It is -DBUILD_SHARED_LIBS=ON, not -D SHARED_LIBRARY=true.
Oh sorry, I was typing from memory. But that was one of the iterations I tried, and just now retried, with the same hang. So you are not seeing the hang when trying to build any of the generated projects?
BTW, we could really use some extension to the documentation for the options available in the cmake stuff.
It’s actually possible to do this without explicit directives by
making use of link -dump to dump the symbol table to an export file
and relink all the static libs into a giant DLL that exports
everything. At one point I was working on this, but got pulled into
I don’t see a -dump option for the Visual Studio 2008 linker in the docs. Did you mean the /MAP option?
Do you have a way to automate the exporting? I’d like to find out more.
What’s the difference among indexed and non-indexed exports? The exports
file I created was just a list of symbols and the linker failed
complaining about the 2^16 limit. Then I read some documents on msdn and
the 2^16 limit was mentioned, but nothing about 2^32.
By “indexed” I assume you mean “ordinal”.
My understanding is that the exported symbols can be referenced by ordinal or name, the ordinal being a carry-over from the old days for saving space. Looking at the .def file docs, I see that under the “EXPORTS” section you can do either:
where the first line is for an ordinal export, and the second is a named export. I’m wondering if the same limit applies to the named exports. I would gues not.
In the past, I’ve always just used the __declspec(export) and __declspec(import) directives in the headers for DLLs. Basically you put something like the following in a main header for the library, for example, for MyLibrary:
#if defined(MYLIBRARY_EXPORTS) || defined(BIG_DLL_EXPORTS)
#define MYLIBRARY_LINKAGE __declspec(dllexport)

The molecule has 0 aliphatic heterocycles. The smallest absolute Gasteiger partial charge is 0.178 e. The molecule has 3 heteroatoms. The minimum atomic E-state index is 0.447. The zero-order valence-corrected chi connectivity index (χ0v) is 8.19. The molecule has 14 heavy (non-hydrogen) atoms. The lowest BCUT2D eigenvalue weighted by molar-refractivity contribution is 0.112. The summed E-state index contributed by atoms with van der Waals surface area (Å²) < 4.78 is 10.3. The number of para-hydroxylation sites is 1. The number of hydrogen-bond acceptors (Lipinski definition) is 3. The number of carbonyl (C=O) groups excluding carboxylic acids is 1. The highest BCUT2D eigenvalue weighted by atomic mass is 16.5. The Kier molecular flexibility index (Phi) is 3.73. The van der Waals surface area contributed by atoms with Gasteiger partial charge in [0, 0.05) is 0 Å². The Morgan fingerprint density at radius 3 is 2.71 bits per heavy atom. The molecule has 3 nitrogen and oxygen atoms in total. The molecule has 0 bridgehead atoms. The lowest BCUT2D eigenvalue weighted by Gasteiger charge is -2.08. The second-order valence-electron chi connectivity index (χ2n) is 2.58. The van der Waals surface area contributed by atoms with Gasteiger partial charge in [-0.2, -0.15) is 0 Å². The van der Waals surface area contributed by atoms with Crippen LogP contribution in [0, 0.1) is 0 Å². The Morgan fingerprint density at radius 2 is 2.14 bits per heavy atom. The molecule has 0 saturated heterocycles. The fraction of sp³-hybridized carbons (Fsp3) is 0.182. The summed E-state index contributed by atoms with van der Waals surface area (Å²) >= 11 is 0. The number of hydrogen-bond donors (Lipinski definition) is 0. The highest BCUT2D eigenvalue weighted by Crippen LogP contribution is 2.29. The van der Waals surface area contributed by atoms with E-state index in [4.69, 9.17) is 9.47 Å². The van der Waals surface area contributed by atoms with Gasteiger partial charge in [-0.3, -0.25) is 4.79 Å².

#else // client sees this
#define MYLIBRARY_LINKAGE __declspec(dllimport)
#else // assume static library linkage
You define MYLIBRARY_EXPORTS in the project file for the library (or BIG_DLL_EXPORTS for a single big DLL), and then you use the linkage symbol in the class or function declarations that should be exported, i.e.:
class MYLIBRARY_LINKAGE MyClass
// All class functions will be exported.
MYLIBRARY_LINKAGE void MyFunction();
I’d be willing to take on this task, if this is the way we want to handle it. If we can’t automate the .def file creation, this would probably be the better option.
But I would like to hear of other ways too.
It seems trying to get Clang as individual DLLs probably wouldn’t work. Creating a big CMake file that builds all the sources into a single DLL would probably be a pain to maintain. Perhaps a CMake file that turns on the __declspec directives in the static libraries but still using he current CMake files, and then builds the DLL from the static libraries is the way to go.
Or, instead of using __declspec, have the individual static libary builds output a .map file, and use a custom tool that pulls out the exports and creates a .def file. (Was that what you we working on, Michael?) It seems like there ought to be an option for just exporting all globals.
I think we should move away from the llvm::Registry mechanism. How about the exported function returns a PluginASTAction*, we store all PluginASTAction* pointers that the plugins return and iterate over them when invoking plugin actions.
Sounds good to me. But if not, at least fix the Registry mechanism by adding the needed accessors, which curiously it doesn’t have, which is what I tried to do in my patch.